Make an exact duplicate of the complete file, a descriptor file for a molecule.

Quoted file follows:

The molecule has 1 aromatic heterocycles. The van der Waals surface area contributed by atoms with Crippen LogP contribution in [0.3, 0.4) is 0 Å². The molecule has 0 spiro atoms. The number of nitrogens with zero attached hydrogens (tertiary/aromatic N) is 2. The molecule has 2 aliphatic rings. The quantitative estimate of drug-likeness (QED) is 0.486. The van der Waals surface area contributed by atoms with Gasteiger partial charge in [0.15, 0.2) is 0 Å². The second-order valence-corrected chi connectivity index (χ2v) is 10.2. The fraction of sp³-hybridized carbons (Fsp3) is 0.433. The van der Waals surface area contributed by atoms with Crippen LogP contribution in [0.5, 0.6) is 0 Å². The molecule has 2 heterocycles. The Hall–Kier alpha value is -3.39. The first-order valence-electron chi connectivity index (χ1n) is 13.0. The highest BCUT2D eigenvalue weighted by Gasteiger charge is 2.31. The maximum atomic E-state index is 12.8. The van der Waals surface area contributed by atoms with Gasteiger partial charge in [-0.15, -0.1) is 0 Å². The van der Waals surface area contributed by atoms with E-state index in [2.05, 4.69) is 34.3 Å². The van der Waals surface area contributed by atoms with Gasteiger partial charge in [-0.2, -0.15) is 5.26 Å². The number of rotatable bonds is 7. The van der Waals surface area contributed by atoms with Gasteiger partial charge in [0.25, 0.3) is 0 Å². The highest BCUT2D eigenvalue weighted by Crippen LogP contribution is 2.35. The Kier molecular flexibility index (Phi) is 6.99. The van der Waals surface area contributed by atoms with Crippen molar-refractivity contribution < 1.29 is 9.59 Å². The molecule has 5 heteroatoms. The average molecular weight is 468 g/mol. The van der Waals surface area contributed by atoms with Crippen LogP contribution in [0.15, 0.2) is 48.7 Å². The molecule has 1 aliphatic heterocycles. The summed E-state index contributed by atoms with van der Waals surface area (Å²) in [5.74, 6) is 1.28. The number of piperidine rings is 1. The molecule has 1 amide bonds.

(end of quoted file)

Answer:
The molecule has 1 aromatic heterocycles. The van der Waals surface area contributed by atoms with Crippen LogP contribution in [0.3, 0.4) is 0 Å². The molecule has 0 spiro atoms. The number of nitrogens with zero attached hydrogens (tertiary/aromatic N) is 2. The molecule has 2 aliphatic rings. The quantitative estimate of drug-likeness (QED) is 0.486. The van der Waals surface area contributed by atoms with Gasteiger partial charge in [0.15, 0.2) is 0 Å². The second-order valence-corrected chi connectivity index (χ2v) is 10.2. The fraction of sp³-hybridized carbons (Fsp3) is 0.433. The van der Waals surface area contributed by atoms with Crippen LogP contribution in [0.5, 0.6) is 0 Å². The molecule has 2 heterocycles. The Hall–Kier alpha value is -3.39. The first-order valence-electron chi connectivity index (χ1n) is 13.0. The highest BCUT2D eigenvalue weighted by Gasteiger charge is 2.31. The maximum atomic E-state index is 12.8. The van der Waals surface area contributed by atoms with Gasteiger partial charge in [-0.15, -0.1) is 0 Å². The van der Waals surface area contributed by atoms with E-state index in [2.05, 4.69) is 34.3 Å². The van der Waals surface area contributed by atoms with Gasteiger partial charge in [-0.2, -0.15) is 5.26 Å². The number of rotatable bonds is 7. The van der Waals surface area contributed by atoms with Gasteiger partial charge in [0.25, 0.3) is 0 Å². The highest BCUT2D eigenvalue weighted by Crippen LogP contribution is 2.35. The Kier molecular flexibility index (Phi) is 6.99. The van der Waals surface area contributed by atoms with Crippen molar-refractivity contribution < 1.29 is 9.59 Å². The molecule has 5 heteroatoms. The average molecular weight is 468 g/mol. The van der Waals surface area contributed by atoms with Crippen LogP contribution in [0.15, 0.2) is 48.7 Å². The molecule has 1 aliphatic heterocycles. The summed E-state index contributed by atoms with van der Waals surface area (Å²) in [5.74, 6) is 1.28. The number of piperidine rings is 1. The molecule has 1 amide bonds.